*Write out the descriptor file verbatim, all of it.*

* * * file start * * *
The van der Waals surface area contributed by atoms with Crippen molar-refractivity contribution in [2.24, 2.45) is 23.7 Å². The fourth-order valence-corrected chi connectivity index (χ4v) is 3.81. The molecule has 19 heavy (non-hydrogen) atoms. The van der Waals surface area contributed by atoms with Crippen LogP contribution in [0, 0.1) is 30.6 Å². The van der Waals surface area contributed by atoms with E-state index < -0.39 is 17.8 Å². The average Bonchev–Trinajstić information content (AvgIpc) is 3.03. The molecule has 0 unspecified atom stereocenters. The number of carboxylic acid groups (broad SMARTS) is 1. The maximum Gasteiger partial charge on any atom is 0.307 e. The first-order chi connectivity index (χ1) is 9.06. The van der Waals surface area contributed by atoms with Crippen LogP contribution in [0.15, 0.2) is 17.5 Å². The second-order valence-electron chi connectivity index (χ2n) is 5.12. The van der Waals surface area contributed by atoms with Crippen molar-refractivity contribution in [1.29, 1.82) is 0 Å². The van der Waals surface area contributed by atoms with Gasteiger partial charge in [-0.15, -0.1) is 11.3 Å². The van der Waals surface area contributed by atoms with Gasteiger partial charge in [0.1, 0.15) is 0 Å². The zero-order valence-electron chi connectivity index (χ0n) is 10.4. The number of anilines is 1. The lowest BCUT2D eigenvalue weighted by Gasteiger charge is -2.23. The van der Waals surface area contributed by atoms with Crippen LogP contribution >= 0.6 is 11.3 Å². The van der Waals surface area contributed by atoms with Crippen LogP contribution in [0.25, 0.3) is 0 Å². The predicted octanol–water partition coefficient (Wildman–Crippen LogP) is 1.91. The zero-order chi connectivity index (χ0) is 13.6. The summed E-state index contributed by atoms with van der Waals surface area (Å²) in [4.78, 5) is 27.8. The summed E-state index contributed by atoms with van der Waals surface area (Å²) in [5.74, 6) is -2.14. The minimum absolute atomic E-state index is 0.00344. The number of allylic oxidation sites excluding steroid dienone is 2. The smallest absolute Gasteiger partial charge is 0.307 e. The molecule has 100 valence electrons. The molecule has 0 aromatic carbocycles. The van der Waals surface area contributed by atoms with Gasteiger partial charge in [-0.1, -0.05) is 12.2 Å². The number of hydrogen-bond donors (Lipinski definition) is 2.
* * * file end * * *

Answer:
The van der Waals surface area contributed by atoms with Crippen molar-refractivity contribution in [2.24, 2.45) is 23.7 Å². The fourth-order valence-corrected chi connectivity index (χ4v) is 3.81. The molecule has 19 heavy (non-hydrogen) atoms. The van der Waals surface area contributed by atoms with Crippen LogP contribution in [0, 0.1) is 30.6 Å². The van der Waals surface area contributed by atoms with E-state index < -0.39 is 17.8 Å². The average Bonchev–Trinajstić information content (AvgIpc) is 3.03. The molecule has 0 unspecified atom stereocenters. The number of carboxylic acid groups (broad SMARTS) is 1. The maximum Gasteiger partial charge on any atom is 0.307 e. The first-order chi connectivity index (χ1) is 9.06. The van der Waals surface area contributed by atoms with Crippen LogP contribution in [0.15, 0.2) is 17.5 Å². The second-order valence-electron chi connectivity index (χ2n) is 5.12. The van der Waals surface area contributed by atoms with Crippen molar-refractivity contribution in [1.29, 1.82) is 0 Å². The van der Waals surface area contributed by atoms with Gasteiger partial charge in [-0.15, -0.1) is 11.3 Å². The van der Waals surface area contributed by atoms with Gasteiger partial charge in [0.1, 0.15) is 0 Å². The zero-order valence-electron chi connectivity index (χ0n) is 10.4. The number of anilines is 1. The lowest BCUT2D eigenvalue weighted by Gasteiger charge is -2.23. The van der Waals surface area contributed by atoms with Crippen LogP contribution >= 0.6 is 11.3 Å². The van der Waals surface area contributed by atoms with Crippen LogP contribution in [0.25, 0.3) is 0 Å². The predicted octanol–water partition coefficient (Wildman–Crippen LogP) is 1.91. The zero-order chi connectivity index (χ0) is 13.6. The summed E-state index contributed by atoms with van der Waals surface area (Å²) in [4.78, 5) is 27.8. The summed E-state index contributed by atoms with van der Waals surface area (Å²) in [5.74, 6) is -2.14. The minimum absolute atomic E-state index is 0.00344. The number of allylic oxidation sites excluding steroid dienone is 2. The smallest absolute Gasteiger partial charge is 0.307 e. The molecule has 100 valence electrons. The molecule has 0 aromatic carbocycles. The van der Waals surface area contributed by atoms with Gasteiger partial charge in [-0.1, -0.05) is 12.2 Å². The number of hydrogen-bond donors (Lipinski definition) is 2.